The concurrent implementation of a large sequential code which is in production on CRAY-type machines is a type of project which is likely to become increasingly common as commercial parallel machines proliferate and ``mainstream'' computer users are attracted by their potential. Several lessons which emerge from the port of the SMC code may prove useful to those contemplating similar projects. One is the value of focusing on the concurrent implementation and, so far as possible, avoiding or deferring minor improvements. If the original code is a reasonably effective production tool, such tinkering is unlikely to be of great enough benefit to justify the distraction from the primary goal of achieving a working concurrent version. On the other hand, major issues of structure and organization which bear directly on the parallel conversion deserve very careful attention, and should ideally be thought through before the actual conversion has begun. In the SMC case, the principal such issue was how to implement efficiently the transformation from primitive integrals to physical matrix elements. The solution arrived at not only suggested that a significant departure from the sequential code was warranted but also determined the data decomposition. A further point worth mentioning is that the conversion was greatly facilitated by the CP environment which fostered collaboration between workers familiar with the original code and its application, and workers adept at parallel programming practice, and in which there was ready access both to smaller machines for debugging runs and to larger production machines. Finally, we believe that the emphasis on achieving a simple communication strategy has justified itself in practice, not only in efficiency but in the portability and reliability of the program.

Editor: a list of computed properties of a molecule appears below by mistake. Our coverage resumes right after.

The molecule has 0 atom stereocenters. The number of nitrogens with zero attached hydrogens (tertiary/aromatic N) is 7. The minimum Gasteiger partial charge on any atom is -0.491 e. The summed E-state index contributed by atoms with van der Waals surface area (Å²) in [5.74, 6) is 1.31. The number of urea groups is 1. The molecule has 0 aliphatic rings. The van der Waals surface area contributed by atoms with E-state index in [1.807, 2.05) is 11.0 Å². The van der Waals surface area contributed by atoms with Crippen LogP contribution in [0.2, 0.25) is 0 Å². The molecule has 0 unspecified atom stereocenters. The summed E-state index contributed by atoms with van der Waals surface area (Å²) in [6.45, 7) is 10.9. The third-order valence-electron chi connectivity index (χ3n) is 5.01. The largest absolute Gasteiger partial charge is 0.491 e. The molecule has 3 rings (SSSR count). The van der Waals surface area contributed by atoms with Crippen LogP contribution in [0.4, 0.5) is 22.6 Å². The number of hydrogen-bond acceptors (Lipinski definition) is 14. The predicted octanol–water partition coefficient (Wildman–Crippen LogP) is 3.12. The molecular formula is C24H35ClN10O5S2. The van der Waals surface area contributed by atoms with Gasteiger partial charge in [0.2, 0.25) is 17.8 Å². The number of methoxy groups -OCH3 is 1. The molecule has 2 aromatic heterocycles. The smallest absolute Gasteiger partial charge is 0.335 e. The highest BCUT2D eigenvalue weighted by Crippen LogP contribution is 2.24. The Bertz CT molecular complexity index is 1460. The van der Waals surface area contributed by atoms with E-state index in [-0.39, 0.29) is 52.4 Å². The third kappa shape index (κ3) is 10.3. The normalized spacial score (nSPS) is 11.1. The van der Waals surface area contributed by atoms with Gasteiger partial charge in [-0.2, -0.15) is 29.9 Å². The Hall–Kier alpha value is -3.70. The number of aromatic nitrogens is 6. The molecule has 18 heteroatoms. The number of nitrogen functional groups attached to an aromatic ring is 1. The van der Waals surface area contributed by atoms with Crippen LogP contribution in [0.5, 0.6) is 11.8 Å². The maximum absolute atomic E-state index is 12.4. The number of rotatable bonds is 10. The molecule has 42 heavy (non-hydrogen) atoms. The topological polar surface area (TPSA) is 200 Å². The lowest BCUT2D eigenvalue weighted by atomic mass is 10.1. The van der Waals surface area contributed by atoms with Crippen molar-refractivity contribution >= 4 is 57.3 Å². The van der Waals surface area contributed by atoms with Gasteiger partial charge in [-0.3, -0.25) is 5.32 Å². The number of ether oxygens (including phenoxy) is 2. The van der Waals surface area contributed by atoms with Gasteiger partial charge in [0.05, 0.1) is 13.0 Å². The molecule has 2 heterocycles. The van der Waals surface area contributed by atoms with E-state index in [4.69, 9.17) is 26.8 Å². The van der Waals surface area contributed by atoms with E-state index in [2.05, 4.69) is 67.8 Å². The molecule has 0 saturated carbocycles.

At present the parallel SMC code is essentially in production mode, all capabilities of the original sequential code having been implemented and some optimization performed. Further optimization of the primitive-integral package is in progress, but the major focus in the near future is likely to be applications on the one hand and extending the capabilities of the parallel code on the other. We are particularly interested in modifying the program to allow the study of electron scattering from open-shell systems (i.e., those with unpaired electrons), with a view to obtaining cross sections for some of the more important polyatomic species found in materials-processing plasmas. With continued progress in parallel hardware, we are very optimistic about the prospects for theory to make a substantial contribution to our knowledge of electron-polyatomic collisions.